"You've got mail!" Ah, the words so many of us associate with our first email accounts, our AOL email accounts. Hearing that proverbial voice almost produced an air of excitement in an otherwise monotonous day behind our desks, a welcomed distraction in the daily grind. Of course, a great deal has changed since the late '90s. My son was quick to tell me recently our AOL account was a dinosaur and we should really update as soon as possible. He belongs to what some call "Generation M2," highly tech-savvy children ages 8 to 18, whose lives are immersed in ...
As the Chronicle-Independent's education reporter, April usually brings lots of "graduations" and ceremonies celebrating students' achievements from throughout their high school career. Last year, I determined, and confirmed this year, that if I ever have a child I will be one of those moms who cries at all of my kids events.
Clemson University is looking for a new president, and I'm interested in the job.
He thought his wife was in love with another man, police say, so James L. McFillin of Baltimore decided to blow the other man up.
Earlier this week, NBA player Jason Collins came out to the public as being gay. His announcement made headlines on just about every news website and blog that I scanned over and, of course, Facebook and Twitter were taken over with personal opinions regarding the subject. I support Collins and commend him on his bravery for deciding to "come out of the closet" and to be honest with the public about his sexuality. I'm proud of how far we as a society have come that key professional athletes are able to be open about who they are and are ...
WASHINGTON -- In a reprieve from the horror of the most recent terrorist attack, the nation's attentions turned to the man who declared the war on terrorism, George W. Bush.
More than 50 years ago, I spent many a day fishing with my maternal grandfather on Lake Wateree. He was known to all as Daddy John and the lake was always called The River. Daddy John knew the location of every Bream/Crappy-Bed and Catfish-Hole at The River. Amazingly, he knew all of the fish in the lake by name. He also knew a great big turtle that he affectionately called Big Al.
This is one of those weeks where I don't have any one thing in particular to write about. That is due in part, at least, to the fact that I was sick most of last week with a touch of bronchitis. What fun.
WASHINGTON -- As the manhunt for the Boston bombers reached its climactic conclusion, Americans of all hues and backgrounds heaved a sigh of relief. Thank goodness it wasn't ... fill in the blank:
No one wants to be labeled a bigot. Not in this day or age. Not at this time in American culture, and especially not pertaining to the current battle on gay marriage.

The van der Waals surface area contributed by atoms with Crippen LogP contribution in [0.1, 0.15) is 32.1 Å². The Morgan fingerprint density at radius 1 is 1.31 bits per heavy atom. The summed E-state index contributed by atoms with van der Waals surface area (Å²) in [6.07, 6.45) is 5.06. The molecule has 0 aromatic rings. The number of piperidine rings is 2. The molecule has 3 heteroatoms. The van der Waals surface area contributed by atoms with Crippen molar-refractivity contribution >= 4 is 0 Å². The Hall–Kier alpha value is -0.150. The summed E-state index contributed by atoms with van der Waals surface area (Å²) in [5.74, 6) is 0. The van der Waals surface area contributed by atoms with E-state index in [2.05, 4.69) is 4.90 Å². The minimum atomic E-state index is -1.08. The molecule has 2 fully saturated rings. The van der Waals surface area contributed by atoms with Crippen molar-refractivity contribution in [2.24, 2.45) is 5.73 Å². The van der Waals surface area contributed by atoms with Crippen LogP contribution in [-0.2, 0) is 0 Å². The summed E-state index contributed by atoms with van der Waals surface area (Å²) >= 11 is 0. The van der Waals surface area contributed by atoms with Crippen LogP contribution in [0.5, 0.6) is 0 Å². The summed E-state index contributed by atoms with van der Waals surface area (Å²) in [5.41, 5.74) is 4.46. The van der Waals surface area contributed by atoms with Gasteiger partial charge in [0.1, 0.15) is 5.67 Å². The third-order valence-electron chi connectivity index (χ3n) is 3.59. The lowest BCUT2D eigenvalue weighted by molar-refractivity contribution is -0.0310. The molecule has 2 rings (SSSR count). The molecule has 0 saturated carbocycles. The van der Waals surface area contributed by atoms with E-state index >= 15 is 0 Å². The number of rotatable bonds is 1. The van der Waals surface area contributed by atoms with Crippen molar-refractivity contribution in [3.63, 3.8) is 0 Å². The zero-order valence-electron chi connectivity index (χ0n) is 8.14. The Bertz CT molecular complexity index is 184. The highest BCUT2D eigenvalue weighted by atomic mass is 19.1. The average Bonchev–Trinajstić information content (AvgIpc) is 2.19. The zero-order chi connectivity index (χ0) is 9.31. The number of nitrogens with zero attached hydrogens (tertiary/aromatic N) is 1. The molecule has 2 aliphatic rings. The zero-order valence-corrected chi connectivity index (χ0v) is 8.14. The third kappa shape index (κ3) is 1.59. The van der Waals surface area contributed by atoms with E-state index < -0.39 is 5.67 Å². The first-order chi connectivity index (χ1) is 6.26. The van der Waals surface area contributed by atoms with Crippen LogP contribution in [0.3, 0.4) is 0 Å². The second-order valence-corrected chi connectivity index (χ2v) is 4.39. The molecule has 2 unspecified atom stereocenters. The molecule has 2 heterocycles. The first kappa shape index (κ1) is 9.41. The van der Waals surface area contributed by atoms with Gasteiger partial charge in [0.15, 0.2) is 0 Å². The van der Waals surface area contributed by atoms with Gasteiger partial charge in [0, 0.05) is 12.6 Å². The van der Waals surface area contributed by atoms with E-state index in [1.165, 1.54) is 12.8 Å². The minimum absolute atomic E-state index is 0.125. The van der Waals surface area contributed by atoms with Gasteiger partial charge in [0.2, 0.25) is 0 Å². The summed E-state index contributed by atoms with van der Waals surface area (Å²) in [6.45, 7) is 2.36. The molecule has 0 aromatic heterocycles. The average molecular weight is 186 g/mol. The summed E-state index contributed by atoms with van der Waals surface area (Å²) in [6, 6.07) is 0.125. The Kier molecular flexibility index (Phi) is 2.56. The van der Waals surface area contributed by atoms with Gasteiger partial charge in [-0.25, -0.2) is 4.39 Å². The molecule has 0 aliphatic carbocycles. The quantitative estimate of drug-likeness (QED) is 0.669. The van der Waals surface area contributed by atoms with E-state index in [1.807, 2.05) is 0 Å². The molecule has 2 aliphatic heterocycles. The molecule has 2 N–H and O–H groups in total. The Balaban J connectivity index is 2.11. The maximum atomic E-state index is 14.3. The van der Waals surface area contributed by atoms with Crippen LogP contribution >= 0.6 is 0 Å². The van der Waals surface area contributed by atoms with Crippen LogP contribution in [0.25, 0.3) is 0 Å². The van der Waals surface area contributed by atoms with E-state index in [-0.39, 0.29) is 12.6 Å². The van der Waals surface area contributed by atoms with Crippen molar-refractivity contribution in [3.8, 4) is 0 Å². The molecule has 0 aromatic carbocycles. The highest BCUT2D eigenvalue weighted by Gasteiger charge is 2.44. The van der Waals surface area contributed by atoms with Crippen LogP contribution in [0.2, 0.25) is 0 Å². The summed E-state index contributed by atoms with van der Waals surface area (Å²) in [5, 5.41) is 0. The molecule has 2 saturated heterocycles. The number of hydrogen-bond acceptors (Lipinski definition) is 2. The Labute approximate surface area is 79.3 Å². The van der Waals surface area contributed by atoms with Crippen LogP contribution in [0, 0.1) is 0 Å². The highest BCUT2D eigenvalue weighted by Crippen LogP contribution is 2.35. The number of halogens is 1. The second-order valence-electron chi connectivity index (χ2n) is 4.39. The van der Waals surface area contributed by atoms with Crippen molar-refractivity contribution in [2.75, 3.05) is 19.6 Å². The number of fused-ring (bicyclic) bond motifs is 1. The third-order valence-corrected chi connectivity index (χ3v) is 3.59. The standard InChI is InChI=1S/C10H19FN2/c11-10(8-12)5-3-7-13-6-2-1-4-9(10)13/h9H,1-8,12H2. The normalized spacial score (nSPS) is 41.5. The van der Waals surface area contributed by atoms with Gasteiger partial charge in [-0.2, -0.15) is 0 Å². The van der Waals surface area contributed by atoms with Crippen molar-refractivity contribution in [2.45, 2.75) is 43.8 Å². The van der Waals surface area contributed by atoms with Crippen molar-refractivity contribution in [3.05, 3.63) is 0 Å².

Some media found the possibility that foreign terrorists bombed the Boston Marathon to be too tantalizing an explanation to pass up, even when it snares the wrong suspects.
When do religious affiliation and common sense collide?
I said this last month, but now I really mean it -- Happy Spring! It's evident spring is here by seeing the hordes of folks scurrying around in the garden section of many of our local stores. For many of us the allure of warm weather and blooming plants stirs us to get outside and get our hands in the dirt. If you haven't gotten outside yet to do your spring cleaning, sprucing and planting, let me offer some tips to ensure your trees provide you with decades of enjoyment.
Fancy bathrooms are all the rage.
This weekend, I will be traveling via airplane for the first time alone. Needless to say, I'm pretty nervous about the whole ordeal. For starters, I'm terrified of heights. I'm talking, if I see a photo of someone skydiving or one of those "cool" pictures in National Geographic where a person is scaling a cliff, my heart rate automatically speeds up and I feel nauseous, bordering on a panic attack, and have to turn the page as quickly as possible. I get nervous looking out the window of a third-story building window. If I ever went to ...
When I was a wise-elbowed, wet nosed kid barely out of college, a lot of people used to annoy me with questions about what I wanted to do for a living.
(Kathleen Parker wrote this column in advance of President Barack Obama's appearance in Charleston for State Sen. Clementa Pinckney's funeral.)
Listen up, local public bodies: the S.C. Supreme Court recently ruled in a North Augusta case which I hope will make clearer -- if not settle once and for all -- how you enter executive sessions.
It happens all the time. Tink will meet someone new around where we live and, invariably, that person will mention my daddy.
(In last month's column, Camden Urban Forester Liz Gilland started a story about a snake in a tree in a city right of way. When she left off, Gilland had called a wildlife trapping company -- which didn't handle snakes -- and naturalist Austin Jenkins, who suggested it was best to leave the snake alone.)
WASHINGTON -- In a historic moment, South Carolina Gov. Nikki Haley called late Monday for removal of the Confederate Battle Flag from the Statehouse grounds.
One of the questions of the tragic killing of Rev. Clementa Pinckney and eight of his church members at Emanuel AME Church is, why him? And, why now?
I do have to admit having a love/hate relationship with technology. It's something we all rely on, more and more each day, it seems, but I don't have to look very far to find some negatives about it, too. The biggest is how reliant we have become on it, usually without even realizing it. Like many things, it has evolved and grown at a gradual pace so it hasn't been as noticeable as it would have been if changes suddenly occurred.
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